Swedish audiobook business BookBeat, part of Bonnier Books, could launch in the UK ahead of Storytel, Sweden's largest audiobook business.
BookBeat launched in Sweden earlier this year and will enter Finland in early May. Establishing BookBeat in the UK and Germany is a part of the plan. BookBeat chief executive Niclas Sandin (pictured above) told The Bookseller: “We want to build a service that can be used worldwide. But it depends on what rights are available.”
Like Storytel, BookBeat is a subscription service for streaming audiobooks, but built with the interests of publishers at its core. When Bonnier saw what Storytel was achieving in the Swedish market, and with Bonnierförlagen’s revenue from Storytel growing to more than 10% of its sales, Bonnier decided to build a competitor to Storytel—not only because it seemed to be a profitable business but because the publisher didn’t want to perpetuate a business model based on revenue share.
Håkan Rudels, chief executive of publisher Bonnierförlagen, who sits on the board of BookBeat, says: “It’s like printing a blank cheque. There is no revenue share model that works for a publishing company. And a subscription service must have a price that works all the way back to the author.”
BookBeat will focus on markets where it can charge a fee high enough for its purpose. In Sweden, both BookBeat and Storytel have a monthly subscription fee of 169 SEK (£14.45), which Swedish consumers have accepted. The big difference compared to its competitors is that BookBeat pays publishers a fixed price per listen. Where Storytel pays between 30– 35 SEK (£2.57–£2.99) per listen, BookBeat pays up to 10 SEK (85p) more. BookBeat’s price is based on an average subscriber listening to between 1.8 and 2.2 books a month. Rudels adds: “The numbers are based on our experiences of how our catalogue behaves when part of this type of service. Today this measure works but in the future it is likely that we will focus on the number of listening hours. As more and more audiobooks are produced directly for this type of service, it is likely that the average listening time of the books will come down. So in effect you will listen to more books in the future but not necessarily for more hours. This will affect pricing.”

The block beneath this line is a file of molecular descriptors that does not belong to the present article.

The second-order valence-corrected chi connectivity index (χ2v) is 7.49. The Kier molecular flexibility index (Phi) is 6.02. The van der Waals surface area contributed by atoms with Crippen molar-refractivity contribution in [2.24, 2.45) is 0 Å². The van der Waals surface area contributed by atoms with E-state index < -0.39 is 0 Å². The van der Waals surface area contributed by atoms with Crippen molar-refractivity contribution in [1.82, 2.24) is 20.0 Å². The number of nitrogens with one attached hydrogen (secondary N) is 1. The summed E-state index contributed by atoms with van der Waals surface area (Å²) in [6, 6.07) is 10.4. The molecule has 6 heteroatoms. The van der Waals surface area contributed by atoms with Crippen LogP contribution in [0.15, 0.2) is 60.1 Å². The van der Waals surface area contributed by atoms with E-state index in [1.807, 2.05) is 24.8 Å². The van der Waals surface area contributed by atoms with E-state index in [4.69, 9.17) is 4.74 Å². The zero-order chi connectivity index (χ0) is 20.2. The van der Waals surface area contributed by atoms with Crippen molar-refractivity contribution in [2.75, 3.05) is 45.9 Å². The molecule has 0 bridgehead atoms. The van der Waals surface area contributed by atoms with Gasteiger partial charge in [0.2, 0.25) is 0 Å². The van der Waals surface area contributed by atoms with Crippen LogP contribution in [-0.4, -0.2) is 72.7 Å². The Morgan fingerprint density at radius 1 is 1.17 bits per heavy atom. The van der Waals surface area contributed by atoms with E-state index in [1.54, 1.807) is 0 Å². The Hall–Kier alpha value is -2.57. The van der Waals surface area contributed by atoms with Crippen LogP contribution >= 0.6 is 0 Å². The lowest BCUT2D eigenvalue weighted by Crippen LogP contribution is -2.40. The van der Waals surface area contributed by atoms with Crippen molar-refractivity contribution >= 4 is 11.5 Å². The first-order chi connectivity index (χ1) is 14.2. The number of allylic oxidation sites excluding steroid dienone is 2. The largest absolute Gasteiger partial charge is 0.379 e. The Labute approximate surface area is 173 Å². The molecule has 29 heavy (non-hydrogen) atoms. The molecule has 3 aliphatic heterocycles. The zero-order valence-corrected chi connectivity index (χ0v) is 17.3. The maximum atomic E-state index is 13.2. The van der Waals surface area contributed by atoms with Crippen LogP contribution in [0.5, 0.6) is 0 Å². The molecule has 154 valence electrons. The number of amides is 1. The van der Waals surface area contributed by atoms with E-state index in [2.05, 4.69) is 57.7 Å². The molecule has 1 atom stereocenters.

Bonnier and BookBeat are explicitly against working with a digital subscription service in markets where the price level is too low. As Rudels says: “A monthly fee of, say, €10 does not work for the book industry.” Sandin adds: “We want to show that it is possible to make a business that is good for publishers and authors. It is a prerequisite for us in order to get a constant supply of new and attractive titles.”
BookBeat primarily invests in markets where Bonnier Publishing is also established. Rudels does not think it will be problematic to launch in the UK. “There shouldn’t be any big obstacles. There are no good subscription services in the UK. When it comes to audio it’s all Audible.”
Just like Storytel, BookBeat has primarily invested in audiobooks in Sweden and Finland. But the company also offers e-books, though with a limited range. When it comes to e-books, BookBeat will adapt to the various markets it enters. Sandin says: “We can vary our selection in different markets and launch just audiobooks if the situation demands it.”